Learning how to simultaneously show love and offer constructive criticism is crucial to developing and maintaining a healthy and authentic relationship. Personal growth expert Mike Robbins offers tips on how to successfully achieve both.
I saw Michael Bernard Beckwith perform a re-commitment ceremony for a married couple a few years back and it blew me away. He looked at the husband and said, "Your job is to be her biggest fan and her greatest critic for the purpose of her spiritual development." He then turned to the wife and said the same thing to her about him.
As simple of a concept as this was for me to understand, I'd never heard anyone say it quite like that before. As what he said registered with me, I was moved deeply and began to cry. I realized that so often I'd struggled with what felt like my conflicting desires to share my love and appreciation with my wife Michelle, and also to let her know when something didn't work for me or when I thought she was "off" in certain aspects of her life. I noticed that I was usually "hot or cold" about this. I was either completely focused on appreciating her or completely focused on being critical of her, or withholding my feedback to avoid hurting her feelings.
Hearing Michael say this, however, made me realize that both of these things—appreciation and feedback—are essential, not only for the health of a relationship, but also for the personal growth and development of each person.
These two important things, being a fan and a critic, are often seen as opposites when viewed from an adolescent perspective. But upon deeper reflection, it becomes clear that they're intricately connected and fundamentally important for the success of not only a marriage, but any important relationship for which we want a genuine sense of trust, connection and authenticity.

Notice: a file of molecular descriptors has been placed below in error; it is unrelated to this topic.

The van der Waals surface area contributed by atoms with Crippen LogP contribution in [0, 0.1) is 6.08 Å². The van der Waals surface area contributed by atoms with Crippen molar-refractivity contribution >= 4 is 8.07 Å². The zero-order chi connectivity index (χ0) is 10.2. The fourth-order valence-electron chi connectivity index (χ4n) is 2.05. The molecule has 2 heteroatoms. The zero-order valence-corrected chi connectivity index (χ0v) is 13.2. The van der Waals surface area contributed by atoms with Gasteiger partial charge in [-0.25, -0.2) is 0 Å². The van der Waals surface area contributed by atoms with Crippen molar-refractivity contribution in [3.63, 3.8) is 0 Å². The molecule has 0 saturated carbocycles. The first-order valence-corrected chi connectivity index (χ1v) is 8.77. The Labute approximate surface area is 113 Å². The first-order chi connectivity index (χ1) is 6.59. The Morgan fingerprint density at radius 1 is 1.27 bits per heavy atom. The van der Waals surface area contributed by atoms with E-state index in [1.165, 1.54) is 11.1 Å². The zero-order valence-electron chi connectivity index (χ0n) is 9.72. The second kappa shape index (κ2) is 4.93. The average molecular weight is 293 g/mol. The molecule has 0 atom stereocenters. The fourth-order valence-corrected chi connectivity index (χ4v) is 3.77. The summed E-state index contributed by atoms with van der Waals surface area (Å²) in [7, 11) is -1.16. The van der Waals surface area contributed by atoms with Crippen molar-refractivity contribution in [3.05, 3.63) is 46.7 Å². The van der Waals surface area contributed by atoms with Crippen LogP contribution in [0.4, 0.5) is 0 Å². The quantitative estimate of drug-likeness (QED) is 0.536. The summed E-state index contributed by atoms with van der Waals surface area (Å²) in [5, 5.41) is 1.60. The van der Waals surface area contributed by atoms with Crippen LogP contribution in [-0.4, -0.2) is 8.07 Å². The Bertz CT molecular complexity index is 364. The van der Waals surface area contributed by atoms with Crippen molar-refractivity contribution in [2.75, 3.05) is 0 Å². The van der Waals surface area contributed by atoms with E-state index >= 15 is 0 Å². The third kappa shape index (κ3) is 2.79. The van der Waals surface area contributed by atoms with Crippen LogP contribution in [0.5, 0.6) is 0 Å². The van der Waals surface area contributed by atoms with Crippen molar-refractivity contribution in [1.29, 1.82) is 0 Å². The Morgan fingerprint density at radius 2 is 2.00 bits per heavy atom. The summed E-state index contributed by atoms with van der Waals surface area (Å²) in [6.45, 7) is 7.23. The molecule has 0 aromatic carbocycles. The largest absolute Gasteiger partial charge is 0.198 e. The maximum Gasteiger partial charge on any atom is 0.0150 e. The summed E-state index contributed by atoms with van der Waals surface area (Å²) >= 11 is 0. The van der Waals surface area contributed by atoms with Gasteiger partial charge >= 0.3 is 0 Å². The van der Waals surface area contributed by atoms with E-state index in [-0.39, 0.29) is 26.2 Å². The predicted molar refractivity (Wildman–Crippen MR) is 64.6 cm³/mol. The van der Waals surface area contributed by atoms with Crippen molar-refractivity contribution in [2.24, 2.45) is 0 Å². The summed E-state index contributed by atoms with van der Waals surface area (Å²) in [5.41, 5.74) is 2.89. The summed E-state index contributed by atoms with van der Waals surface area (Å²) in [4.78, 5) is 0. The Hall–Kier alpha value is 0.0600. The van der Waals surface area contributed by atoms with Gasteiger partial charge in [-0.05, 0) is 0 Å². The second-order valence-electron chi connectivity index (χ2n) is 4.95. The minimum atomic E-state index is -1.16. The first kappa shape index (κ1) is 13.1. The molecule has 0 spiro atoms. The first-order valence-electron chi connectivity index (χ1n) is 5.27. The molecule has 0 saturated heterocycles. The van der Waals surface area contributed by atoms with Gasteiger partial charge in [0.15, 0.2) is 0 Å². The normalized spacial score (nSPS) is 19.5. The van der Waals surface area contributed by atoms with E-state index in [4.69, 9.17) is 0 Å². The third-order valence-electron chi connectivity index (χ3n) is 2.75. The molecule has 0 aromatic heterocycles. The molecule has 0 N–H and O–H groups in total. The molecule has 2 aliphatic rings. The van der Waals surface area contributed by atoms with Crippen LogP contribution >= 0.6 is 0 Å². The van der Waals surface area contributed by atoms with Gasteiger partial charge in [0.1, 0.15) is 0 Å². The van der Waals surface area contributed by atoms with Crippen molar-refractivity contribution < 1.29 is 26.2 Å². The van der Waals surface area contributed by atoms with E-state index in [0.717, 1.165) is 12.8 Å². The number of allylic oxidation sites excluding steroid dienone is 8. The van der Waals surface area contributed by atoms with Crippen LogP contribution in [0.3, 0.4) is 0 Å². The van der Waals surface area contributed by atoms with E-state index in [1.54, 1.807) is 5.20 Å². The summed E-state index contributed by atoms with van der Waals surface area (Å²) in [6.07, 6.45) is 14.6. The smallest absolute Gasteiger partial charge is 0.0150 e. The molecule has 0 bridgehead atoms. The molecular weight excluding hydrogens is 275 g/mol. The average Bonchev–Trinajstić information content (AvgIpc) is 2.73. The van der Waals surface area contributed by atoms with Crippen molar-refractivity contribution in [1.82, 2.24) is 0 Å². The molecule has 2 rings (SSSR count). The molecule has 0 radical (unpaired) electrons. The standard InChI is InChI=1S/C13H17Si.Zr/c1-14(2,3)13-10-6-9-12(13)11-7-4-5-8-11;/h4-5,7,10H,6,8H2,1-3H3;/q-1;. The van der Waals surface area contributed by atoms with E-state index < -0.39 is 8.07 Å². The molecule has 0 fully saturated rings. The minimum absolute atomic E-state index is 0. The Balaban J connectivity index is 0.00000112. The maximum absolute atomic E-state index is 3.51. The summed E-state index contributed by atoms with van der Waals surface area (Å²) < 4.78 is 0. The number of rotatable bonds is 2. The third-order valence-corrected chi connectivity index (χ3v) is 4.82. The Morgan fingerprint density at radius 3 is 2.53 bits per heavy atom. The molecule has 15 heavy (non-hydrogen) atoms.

Our ability, or often inability, to express our genuine appreciation for someone else is directly related to how safe or comfortable we feel giving critical feedback to that same person. In other words, the more open we are to giving and receiving honest (and sometimes critical) feedback in a particular relationship, the more capacity we have to express and experience genuine appreciation with that person. And when we don't feel safe or comfortable giving someone honest feedback, or often just aren't willing, it actually diminishes our ability to acknowledge them in a real way. Ultimately, it diminishes our relationship with them in general. Our goal is to be a real fan and a conscious critic of the important people in our life.
What does it mean to be a real fan and a conscious critic?